The Flying Dutchman
The Flying Dutchman – a spectral ship fated it sail the seas for all eternity – has become rooted in naval folklore since it was first supposedly sighted in the 17th century. Many think it is simply a myth conjured up in the minds of old sea dogs, designed to both entertain and terrify. However, sightings as recently as the 20th century have persuaded others that the ghost ship really exists.
(Image: Mary Evans Picture Library)
The Mothman is one of the more famous urban myths, reworked and popularised in print and on screen. However, the story has its roots in a number of apparently genuine sightings reported over the course of a year in West Virginia, of a human-like huge-winged figure with red eyes. The sense of bewilderment and fear caused by The Mothman climaxed with a tragic accident that killed 46 people. Was it an instance of mass hysteria? Was it the work of a cruel practical joker? Or was there really a creature whose appearance forewarned of impending doom?
(Image: ©TopFoto / Fortean)
Beast of Bodmin Moor
Since 1983 there have been at least 60 reported sightings in the West Country of a large catlike animal, of a type not indigenous to the UK. Descriptions of the Beast tally strongly, but the official line is that no such creature exists, but a growing body of evidence - including unexplained livestock mutilations, photos and videos - would suggest there really is something out there. We just don’t know what.
The Valentich Incident
In October 1978 a would-be hot-shot pilot, Frederick Valentich, was on a training flight when he radioed Melbourne air traffic control to report an unidentified flying object (a literal UFO) speeding through the sky above him. Valentich was asked to identify the other aircraft and replied "It isn’t an aircraft. It is…" when all contact was lost. No trace of him has been found. Theories about what happened range from tragic accidents, suicide, alien abductions and UFO attacks, fuelled by a supressed investigation report. Ultimately however, we’ll never know what happened.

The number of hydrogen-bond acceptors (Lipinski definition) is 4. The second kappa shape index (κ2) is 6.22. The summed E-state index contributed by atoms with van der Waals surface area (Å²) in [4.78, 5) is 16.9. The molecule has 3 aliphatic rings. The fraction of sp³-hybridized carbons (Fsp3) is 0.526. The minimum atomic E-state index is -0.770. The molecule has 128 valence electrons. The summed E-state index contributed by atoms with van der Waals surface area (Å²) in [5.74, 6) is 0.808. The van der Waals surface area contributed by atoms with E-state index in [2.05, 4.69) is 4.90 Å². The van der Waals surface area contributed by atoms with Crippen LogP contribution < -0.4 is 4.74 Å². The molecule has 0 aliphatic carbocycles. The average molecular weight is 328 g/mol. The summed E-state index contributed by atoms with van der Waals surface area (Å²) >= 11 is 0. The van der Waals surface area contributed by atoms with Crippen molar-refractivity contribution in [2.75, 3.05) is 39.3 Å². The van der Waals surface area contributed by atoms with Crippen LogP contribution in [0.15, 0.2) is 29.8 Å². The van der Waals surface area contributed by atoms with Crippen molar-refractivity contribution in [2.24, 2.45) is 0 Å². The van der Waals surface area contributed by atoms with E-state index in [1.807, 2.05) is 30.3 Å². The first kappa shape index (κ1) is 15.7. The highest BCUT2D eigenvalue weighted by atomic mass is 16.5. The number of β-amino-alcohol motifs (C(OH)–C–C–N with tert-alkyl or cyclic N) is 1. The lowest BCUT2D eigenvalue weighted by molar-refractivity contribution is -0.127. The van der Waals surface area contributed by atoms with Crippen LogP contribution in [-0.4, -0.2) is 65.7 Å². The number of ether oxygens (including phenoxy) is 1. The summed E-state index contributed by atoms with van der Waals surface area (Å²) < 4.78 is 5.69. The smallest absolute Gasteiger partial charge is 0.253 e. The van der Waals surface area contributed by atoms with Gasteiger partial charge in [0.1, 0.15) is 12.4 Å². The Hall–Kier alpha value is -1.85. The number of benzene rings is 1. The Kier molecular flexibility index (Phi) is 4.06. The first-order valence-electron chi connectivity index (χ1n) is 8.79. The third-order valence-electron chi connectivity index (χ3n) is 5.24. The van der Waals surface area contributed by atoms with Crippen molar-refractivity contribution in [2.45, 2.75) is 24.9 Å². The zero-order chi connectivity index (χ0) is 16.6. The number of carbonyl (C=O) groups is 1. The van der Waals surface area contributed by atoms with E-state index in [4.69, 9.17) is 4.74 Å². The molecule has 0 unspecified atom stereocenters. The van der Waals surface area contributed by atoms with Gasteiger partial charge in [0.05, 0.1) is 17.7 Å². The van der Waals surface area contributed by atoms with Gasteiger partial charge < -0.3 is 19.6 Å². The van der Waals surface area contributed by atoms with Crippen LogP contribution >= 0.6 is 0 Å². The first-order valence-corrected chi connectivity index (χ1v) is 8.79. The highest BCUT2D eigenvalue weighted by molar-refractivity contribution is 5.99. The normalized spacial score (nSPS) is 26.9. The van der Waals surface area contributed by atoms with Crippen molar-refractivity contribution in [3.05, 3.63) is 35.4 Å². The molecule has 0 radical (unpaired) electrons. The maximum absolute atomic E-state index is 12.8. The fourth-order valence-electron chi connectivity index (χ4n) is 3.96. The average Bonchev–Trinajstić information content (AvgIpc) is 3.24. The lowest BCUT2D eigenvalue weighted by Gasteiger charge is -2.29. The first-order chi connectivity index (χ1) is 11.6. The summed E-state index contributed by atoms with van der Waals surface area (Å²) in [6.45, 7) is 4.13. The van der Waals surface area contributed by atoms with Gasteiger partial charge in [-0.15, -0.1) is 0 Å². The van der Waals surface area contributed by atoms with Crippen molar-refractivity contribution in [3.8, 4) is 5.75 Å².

Can humans really spontaneously combust?
Spontaneous human combustion is when a person bursts into flames despite the apparent absence of an external heat source. Often used in film and fiction, many suggest that in reality victims succumb to something called the ‘wick effect’ (too gross to explain here). However, there is growing evidence to suggest that spontaneous human combustion can in fact occur with over 200 cases reported worldwide. It was even given as the cause of death by a highly experienced coroner at an inquest in Ireland in 2011. If it is real (and no one knows the answer to this), we also crucially don’t know HOW it happens.
(Image: ©1999 Credit Topham Picturepoint)
Why was Lee Harvey Oswald murdered?
In 1963 Lee Harvey Oswald assassinated the US President John F. Kennedy. Oswald was initially depicted as a lonely Communist sympathizer, but it is now widely accepted that he was part of a bigger conspiracy to kill the President. At the heart of this is the mysterious figure of Jack Ruby who shot Oswald soon after his arrest. Ruby’s links to organized crime have only fuelled the conspiracy-theory fire but no one knows why he did it for sure. Ruby himself even said: "Everything pertaining to what’s happening has never come to the surface… The people who had so much to gain, and had such ulterior motive for putting me in this position I’m in, will never let the true facts come above board to the world."
The Lost Cosmonauts – did Moscow cover up the deaths of numerous members of their space programme?
At the height of the Cold War everything between the USA and the Soviet Union was a battlefield – most famously the space race. While the USSR had been leading since 1957, America finally won when they put Neil Armstrong on the Moon in 1969. However, there have long been rumours that two earlier attempts by the Russians ended in tragedy and a government cover-up, started by a pair of Italian brothers who claim they listened in on extraordinary episodes including at least three occasions where they heard astronauts dying in space. With the lengths taken by both the White House and the Kremlin to preserve secrecy at the height of the Cold War we may never know the truth.